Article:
American contemporary artist Jeff Koons brings some of his most celebrated works of art to Palazzo Strozzi in Florence for a major exhibition entitled Jeff Koons.Shine. His work will be exhibited alongside loan objects from galleries and museums around the world, exploring the concept of “shine” in his work–an ambiguous idea that oscillates between the dualities of being and seeming, or truth and sensation… Continue reading on https://www.nowness.com/series/meet-t…
Watch a video preview of the exhibition, “Surrealism Beyond Borders,” on view at The Met from October 11, 2021–January 30, 2022. Nearly from its inception, Surrealism has had an international scope, but knowledge of the movement has been formed primarily through a Western European focus. This exhibition reconsiders the true “movement” of Surrealism across boundaries of geography and chronology—and within networks that span Eastern Europe to the Caribbean, Asia to North Africa, and Australia to Latin America. Including almost eight decades of work produced by artists from over 45 countries, “Surrealism Beyond Borders” offers a fresh appraisal of these collective concerns and exchanges—as well as historical, national, and local distinctions—that recasts appreciation of this most revolutionary and globe-spanning movement. Learn more about the exhibition: https://www.metmuseum.org/exhibitions…
The Musée de l’Orangerie presents an exhibition bringing together the works of Chaïm Soutine (1893–1943), painter of the Paris School of Russian origin (now Belarus) and Willem de Kooning (1904-1997), abstract expressionist American of Dutch origin.
This exhibition will focus more specifically on exploring the impact of Soutine’s painting on the pictorial vision of the great American painter.
Soutine indeed marked the generation of post-war painters by the expressive force of his painting and his figure of “accursed artist”, grappling with the vicissitudes and excesses of Parisian bohemia. His work was particularly visible in the United States between the 1930s and 1950s, when the figurative artist of European tradition was re-read in the light of new artistic theories. The gestural painting and the pronounced impasto of Soutine’s canvases lead critics and curators to proclaim him a “prophet”, herald of American abstract expressionism.
It was precisely at the turn of the 1950s that Willem de Kooning began the pictorial work of Women, canvases in which a singular expressionism was built, between figuration and abstraction. The development of this new language corresponds to the moment when the painter summons the artistic universe of Chaïm Soutine and confronts it. De Kooning discovered his predecessor’s paintings in the 1930s, then at the retrospective which devoted the painter to the Museum of Modern Art in New York in 1950. He was then particularly marked by the presentation of Soutine’s paintings in the Foundation’s collections. Barnes of Philadelphia, where he visited with his wife Elaine in June 1952.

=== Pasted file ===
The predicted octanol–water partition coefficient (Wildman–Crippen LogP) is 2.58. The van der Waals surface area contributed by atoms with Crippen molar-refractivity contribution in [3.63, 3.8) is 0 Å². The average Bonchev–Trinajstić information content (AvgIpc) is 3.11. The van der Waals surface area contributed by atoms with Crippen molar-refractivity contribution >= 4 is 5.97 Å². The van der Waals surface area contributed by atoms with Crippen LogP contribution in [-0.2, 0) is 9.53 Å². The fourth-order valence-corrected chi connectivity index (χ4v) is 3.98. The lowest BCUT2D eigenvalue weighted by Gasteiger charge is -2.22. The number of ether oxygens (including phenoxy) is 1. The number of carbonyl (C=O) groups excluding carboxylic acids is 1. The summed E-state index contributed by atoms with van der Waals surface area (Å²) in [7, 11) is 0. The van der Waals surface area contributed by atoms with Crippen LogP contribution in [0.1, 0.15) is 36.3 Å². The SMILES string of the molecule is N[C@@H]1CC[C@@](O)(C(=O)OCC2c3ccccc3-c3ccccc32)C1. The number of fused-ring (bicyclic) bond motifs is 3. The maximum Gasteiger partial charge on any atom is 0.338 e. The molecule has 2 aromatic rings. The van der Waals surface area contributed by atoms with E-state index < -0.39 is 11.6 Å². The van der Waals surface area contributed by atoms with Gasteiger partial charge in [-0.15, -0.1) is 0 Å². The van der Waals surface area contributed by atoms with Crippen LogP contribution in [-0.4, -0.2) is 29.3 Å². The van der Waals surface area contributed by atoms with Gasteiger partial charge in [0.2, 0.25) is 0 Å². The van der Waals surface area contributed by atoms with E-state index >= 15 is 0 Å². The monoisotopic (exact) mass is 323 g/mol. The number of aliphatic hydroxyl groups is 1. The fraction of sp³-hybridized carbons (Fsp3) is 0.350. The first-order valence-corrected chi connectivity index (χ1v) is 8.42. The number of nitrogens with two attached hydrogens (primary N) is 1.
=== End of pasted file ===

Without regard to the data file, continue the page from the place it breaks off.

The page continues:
Musée Marmottan Monet features over three hundred Impressionist and Post-Impressionist paintings by Claude Monet, including his 1872 Impression, Sunrise. Marmottan Museum’s fame is the result of a donation in 1966 by Michel Monet, Claude’s second son and only heir.
September 29, 2021–February 13, 2022 – Few artists have shaped the contemporary artistic landscape like Jasper Johns. With a body of work spanning seventy years, and a roster of iconic images that have imprinted themselves on the public’s consciousness, Johns at ninety-one is still creating extraordinary artworks.
This vast, unprecedented retrospective—simultaneously staged at the Philadelphia Museum of Art and the Whitney Museum of American Art in New York—features a stunning array of the artist’s most celebrated paintings, sculptures, drawings, and prints as well as many lesser-known and recent works. Each a self-contained exhibition, the two related halves mirror one another and provide rare insight into the working process of one of the greatest artists of our time.